Valenciennes (Valencijn in Dutch, pop. 43,000) is a town of the French Hainaut on the Escaut river, lying just next to the Belgian border. It is a subprefecture of the Département du Nord. The town could be architecturally interesting; it is a shame that so many buildings are in such a poor state of repair. This reflects the economic trouble that the Hainaut region has been experiencing in the last decades.
Despite its Latin name (from Valentinus, a Roman lord who owned a palace there), Valenciennes was only mentioned for the first times in 693, under Merovingian king Clovis II.
At the division of the Carolingian Empire in 843, the city remains neutral, at the border of the West Francia (the future Kingdom of France) and Lotharingia (later part of the Holy Roman Empire). From 923, Valenciennes becomes a Mark of the Holy Roman Empire. The margraves of Valenciennes will be succeeded in 1070 by the Counts of Hainault as the ruler of the city.
The city had its share of calamities. In 881, it was invaded by the Vikings, and in 1008, a terrible famine brought the Plague.
In 1369, the countess of Hainault, Margaret III of Flanders, marries Duke Philip II of Burgundy. In 1477, the Burgundian Netherlands pass to the Habsburg family. Valenciennes will only become part of France per se in 1678, after being occupied by the troops of Louis XIV.
In the 18th century, the economy of Valenciennes revolved mostly around coal mining and the porcelain industry.
In May 1940, the Nazis bomb Valenciennes, and a huge fire devastates most of the city.
Until the 1970's, Valenciennes lived mostly from the steel and textile industries. Since their decline, reconversion attempts focus mainly on automobile production. In 2001, Toyota built its Western European assembly line for the Toyota Yaris in Valenciennes. PSA Peugeot-Citroën and DaimlerChrysler also have assembly lines in the city. Let's also note the presence of Michelin since 2007, and other big industrial groups like Alstom, Bombardier, or the European Railway Agency.
Apart from the manufacturing industry, the city is renowned for its university, the Université de Valenciennes et du Hainaut-Cambrésis, which opened in 1964 as a branch of Lille University, and became independent in 1979.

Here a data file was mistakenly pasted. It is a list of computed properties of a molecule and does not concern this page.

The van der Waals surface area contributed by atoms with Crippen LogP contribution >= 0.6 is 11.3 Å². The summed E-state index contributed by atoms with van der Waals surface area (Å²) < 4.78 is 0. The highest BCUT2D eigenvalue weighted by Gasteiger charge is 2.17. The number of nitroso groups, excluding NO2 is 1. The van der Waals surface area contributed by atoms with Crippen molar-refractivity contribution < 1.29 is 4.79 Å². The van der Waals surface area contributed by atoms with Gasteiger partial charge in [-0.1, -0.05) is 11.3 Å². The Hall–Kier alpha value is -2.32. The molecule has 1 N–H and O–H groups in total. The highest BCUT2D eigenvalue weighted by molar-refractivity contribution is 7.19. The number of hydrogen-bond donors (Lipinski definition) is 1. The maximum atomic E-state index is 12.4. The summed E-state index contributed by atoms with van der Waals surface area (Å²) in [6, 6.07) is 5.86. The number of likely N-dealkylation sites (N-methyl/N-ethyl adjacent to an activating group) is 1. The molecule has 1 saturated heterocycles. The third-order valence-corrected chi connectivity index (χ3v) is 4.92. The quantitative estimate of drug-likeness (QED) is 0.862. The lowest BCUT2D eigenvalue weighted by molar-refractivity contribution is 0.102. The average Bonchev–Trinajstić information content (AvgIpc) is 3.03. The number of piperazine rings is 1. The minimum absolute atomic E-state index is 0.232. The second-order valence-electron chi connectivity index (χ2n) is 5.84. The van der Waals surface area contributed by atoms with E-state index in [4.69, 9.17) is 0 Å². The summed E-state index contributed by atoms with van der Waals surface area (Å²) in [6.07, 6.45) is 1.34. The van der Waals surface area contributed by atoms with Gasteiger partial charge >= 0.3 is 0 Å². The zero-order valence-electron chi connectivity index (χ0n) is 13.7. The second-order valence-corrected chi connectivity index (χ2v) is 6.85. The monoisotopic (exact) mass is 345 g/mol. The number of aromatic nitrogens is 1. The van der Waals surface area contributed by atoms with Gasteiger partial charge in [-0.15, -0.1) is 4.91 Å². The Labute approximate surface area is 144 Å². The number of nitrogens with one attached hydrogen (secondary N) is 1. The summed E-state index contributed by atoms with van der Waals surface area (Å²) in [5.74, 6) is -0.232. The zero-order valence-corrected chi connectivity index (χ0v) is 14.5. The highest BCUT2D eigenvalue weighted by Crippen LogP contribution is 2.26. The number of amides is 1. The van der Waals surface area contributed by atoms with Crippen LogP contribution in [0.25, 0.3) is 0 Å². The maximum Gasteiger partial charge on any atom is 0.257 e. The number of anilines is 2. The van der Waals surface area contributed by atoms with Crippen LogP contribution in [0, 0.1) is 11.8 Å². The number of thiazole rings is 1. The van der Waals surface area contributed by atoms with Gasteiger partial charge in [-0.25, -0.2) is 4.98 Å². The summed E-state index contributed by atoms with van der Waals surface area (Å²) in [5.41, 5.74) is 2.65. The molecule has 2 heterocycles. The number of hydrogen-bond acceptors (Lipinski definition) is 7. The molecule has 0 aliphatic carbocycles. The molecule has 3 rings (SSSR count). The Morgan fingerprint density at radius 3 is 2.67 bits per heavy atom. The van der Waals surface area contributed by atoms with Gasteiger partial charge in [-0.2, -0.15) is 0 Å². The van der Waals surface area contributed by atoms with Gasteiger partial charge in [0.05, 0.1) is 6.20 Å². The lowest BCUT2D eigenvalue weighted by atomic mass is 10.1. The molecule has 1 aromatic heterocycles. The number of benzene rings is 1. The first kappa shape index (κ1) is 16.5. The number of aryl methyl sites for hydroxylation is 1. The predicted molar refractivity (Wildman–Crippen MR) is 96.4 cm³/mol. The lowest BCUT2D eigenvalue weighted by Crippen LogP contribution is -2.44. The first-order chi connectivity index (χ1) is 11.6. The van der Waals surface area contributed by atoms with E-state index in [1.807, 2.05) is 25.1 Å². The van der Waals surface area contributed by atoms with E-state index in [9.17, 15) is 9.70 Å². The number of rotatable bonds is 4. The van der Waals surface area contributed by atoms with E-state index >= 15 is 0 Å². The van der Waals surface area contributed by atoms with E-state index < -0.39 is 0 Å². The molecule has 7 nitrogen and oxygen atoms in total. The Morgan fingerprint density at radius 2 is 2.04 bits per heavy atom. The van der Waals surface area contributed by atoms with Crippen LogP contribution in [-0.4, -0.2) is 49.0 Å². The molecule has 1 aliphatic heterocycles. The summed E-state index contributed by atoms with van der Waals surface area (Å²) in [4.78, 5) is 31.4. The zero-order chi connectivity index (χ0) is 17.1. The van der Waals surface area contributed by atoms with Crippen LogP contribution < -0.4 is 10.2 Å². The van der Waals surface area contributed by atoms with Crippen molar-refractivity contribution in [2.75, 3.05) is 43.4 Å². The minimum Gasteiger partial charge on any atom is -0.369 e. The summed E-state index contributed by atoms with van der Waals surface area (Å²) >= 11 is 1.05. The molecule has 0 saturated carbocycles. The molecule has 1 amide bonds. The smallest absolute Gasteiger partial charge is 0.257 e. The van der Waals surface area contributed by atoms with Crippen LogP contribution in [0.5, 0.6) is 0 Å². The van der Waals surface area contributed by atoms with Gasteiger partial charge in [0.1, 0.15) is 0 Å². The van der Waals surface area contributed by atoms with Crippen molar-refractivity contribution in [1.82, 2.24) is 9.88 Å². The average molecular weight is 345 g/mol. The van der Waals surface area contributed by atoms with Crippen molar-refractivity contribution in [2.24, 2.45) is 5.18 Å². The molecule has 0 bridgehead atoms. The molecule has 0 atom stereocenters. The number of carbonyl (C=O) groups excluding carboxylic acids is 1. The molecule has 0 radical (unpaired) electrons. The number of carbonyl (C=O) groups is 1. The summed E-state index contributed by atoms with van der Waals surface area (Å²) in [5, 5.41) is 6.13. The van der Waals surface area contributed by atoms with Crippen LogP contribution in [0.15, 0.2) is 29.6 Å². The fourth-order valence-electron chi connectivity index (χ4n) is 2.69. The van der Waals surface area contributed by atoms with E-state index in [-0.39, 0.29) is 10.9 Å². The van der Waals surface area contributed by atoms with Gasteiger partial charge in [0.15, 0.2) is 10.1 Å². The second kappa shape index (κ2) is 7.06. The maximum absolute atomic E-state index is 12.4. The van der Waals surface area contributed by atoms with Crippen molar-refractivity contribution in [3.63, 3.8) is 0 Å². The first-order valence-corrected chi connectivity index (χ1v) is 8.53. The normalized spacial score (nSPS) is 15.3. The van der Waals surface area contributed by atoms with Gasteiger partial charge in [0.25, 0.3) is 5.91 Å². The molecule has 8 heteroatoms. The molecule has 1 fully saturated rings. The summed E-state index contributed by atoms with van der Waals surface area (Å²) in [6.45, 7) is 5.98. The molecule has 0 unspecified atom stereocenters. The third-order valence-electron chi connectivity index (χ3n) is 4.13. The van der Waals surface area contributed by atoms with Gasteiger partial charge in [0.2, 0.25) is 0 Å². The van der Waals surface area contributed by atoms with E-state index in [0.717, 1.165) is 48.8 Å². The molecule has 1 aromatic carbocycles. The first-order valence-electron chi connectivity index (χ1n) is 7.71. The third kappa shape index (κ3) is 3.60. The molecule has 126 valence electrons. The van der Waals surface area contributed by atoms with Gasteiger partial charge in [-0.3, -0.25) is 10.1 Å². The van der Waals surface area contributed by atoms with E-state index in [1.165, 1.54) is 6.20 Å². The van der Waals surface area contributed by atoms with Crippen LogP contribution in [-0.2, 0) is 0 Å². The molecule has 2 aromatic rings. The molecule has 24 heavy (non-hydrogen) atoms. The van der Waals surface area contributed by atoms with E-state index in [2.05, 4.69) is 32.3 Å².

Famous people from Valenciennes
The city was the birthplace of :
- medieval chronicler Jean Froissart (1337-1405)
- general Charles de Lannoy (1487-1527)
- musician Claude Le Jeune (1529-1600)
- numerous painters and sculptors, like Robert Campin, (1375-1442), Antoine Watteau, (1684-1721), François Milhomme, (1758-1823) or Jean-Baptiste Carpeaux, (1827-1875)
- actor and comedian Pierre Richard (1934-)
- UMP politician and minister Jean-Louis Borloo (1951-)
Valenciennes having been entirely reconstructed after WWII, it lacks the charm and historical character of other cities in the region. The few places of interest include
- the Neo-Renaissance façade of the townhall (dating from 1867).
- Notre-Dame du Saint-Cordon Basilica; damages from WWI are still visible.
- the 16th-century Spanish House; located Rue Askievre, south-east of the townhall.
- the 14th-century Dodenne Tower, facing the delightful Parc de la Rhonelle (to visit in Spring when everything is blossoming).
- the Jesuit library (inside the 17th-century Jesuit college) and the adjacent Baroque church.
- the massive Hôpital du Hainaut, errected between 1752 and 1772, and still in use.
- the Fine Arts Museum; located on Watteau Boulevard.
The main shopping street is Rue Framars starting from the Place d'Armes (the square where the townhall stands).
How to get there
Valenciennes is about 50 km from Lille, on the E19 motorway between Paris (200km) and Brussels (100km).
It is about 35min by train from Lille and 50min from Arras. Trains to Belgium (e.g. Mons or Tournai) all require a change at Lille.
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